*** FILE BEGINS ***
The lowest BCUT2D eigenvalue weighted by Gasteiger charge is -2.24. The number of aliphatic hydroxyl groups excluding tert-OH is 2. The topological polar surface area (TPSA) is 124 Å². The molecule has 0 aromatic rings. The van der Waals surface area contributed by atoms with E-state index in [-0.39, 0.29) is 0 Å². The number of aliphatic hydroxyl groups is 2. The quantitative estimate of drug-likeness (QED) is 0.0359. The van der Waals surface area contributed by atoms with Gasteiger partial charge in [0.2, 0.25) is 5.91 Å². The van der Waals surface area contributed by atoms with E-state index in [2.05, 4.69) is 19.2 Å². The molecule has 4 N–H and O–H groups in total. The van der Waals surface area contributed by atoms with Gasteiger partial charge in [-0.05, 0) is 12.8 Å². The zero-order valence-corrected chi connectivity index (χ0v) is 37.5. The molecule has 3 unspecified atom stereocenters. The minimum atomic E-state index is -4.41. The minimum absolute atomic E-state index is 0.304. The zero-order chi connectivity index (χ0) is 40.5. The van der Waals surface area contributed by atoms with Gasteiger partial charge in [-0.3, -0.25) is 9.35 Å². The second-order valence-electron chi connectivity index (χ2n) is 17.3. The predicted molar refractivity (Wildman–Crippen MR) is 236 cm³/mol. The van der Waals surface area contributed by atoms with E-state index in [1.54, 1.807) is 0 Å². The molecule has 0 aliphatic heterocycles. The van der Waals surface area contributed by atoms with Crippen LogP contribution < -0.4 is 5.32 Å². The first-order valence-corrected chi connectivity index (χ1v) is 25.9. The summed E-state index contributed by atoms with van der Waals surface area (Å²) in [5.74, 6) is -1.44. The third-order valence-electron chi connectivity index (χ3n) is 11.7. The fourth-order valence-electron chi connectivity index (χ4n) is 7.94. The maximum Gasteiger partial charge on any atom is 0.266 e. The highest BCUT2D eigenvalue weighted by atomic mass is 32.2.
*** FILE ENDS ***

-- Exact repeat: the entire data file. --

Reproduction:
The lowest BCUT2D eigenvalue weighted by Gasteiger charge is -2.24. The number of aliphatic hydroxyl groups excluding tert-OH is 2. The topological polar surface area (TPSA) is 124 Å². The molecule has 0 aromatic rings. The van der Waals surface area contributed by atoms with E-state index in [-0.39, 0.29) is 0 Å². The number of aliphatic hydroxyl groups is 2. The quantitative estimate of drug-likeness (QED) is 0.0359. The van der Waals surface area contributed by atoms with Gasteiger partial charge in [0.2, 0.25) is 5.91 Å². The van der Waals surface area contributed by atoms with E-state index in [2.05, 4.69) is 19.2 Å². The molecule has 4 N–H and O–H groups in total. The van der Waals surface area contributed by atoms with Gasteiger partial charge in [-0.05, 0) is 12.8 Å². The zero-order valence-corrected chi connectivity index (χ0v) is 37.5. The molecule has 3 unspecified atom stereocenters. The minimum atomic E-state index is -4.41. The minimum absolute atomic E-state index is 0.304. The zero-order chi connectivity index (χ0) is 40.5. The van der Waals surface area contributed by atoms with Gasteiger partial charge in [-0.3, -0.25) is 9.35 Å². The second-order valence-electron chi connectivity index (χ2n) is 17.3. The predicted molar refractivity (Wildman–Crippen MR) is 236 cm³/mol. The van der Waals surface area contributed by atoms with E-state index in [1.54, 1.807) is 0 Å². The molecule has 0 aliphatic heterocycles. The van der Waals surface area contributed by atoms with Crippen LogP contribution < -0.4 is 5.32 Å². The first-order valence-corrected chi connectivity index (χ1v) is 25.9. The summed E-state index contributed by atoms with van der Waals surface area (Å²) in [5.74, 6) is -1.44. The third-order valence-electron chi connectivity index (χ3n) is 11.7. The fourth-order valence-electron chi connectivity index (χ4n) is 7.94. The maximum Gasteiger partial charge on any atom is 0.266 e. The highest BCUT2D eigenvalue weighted by atomic mass is 32.2.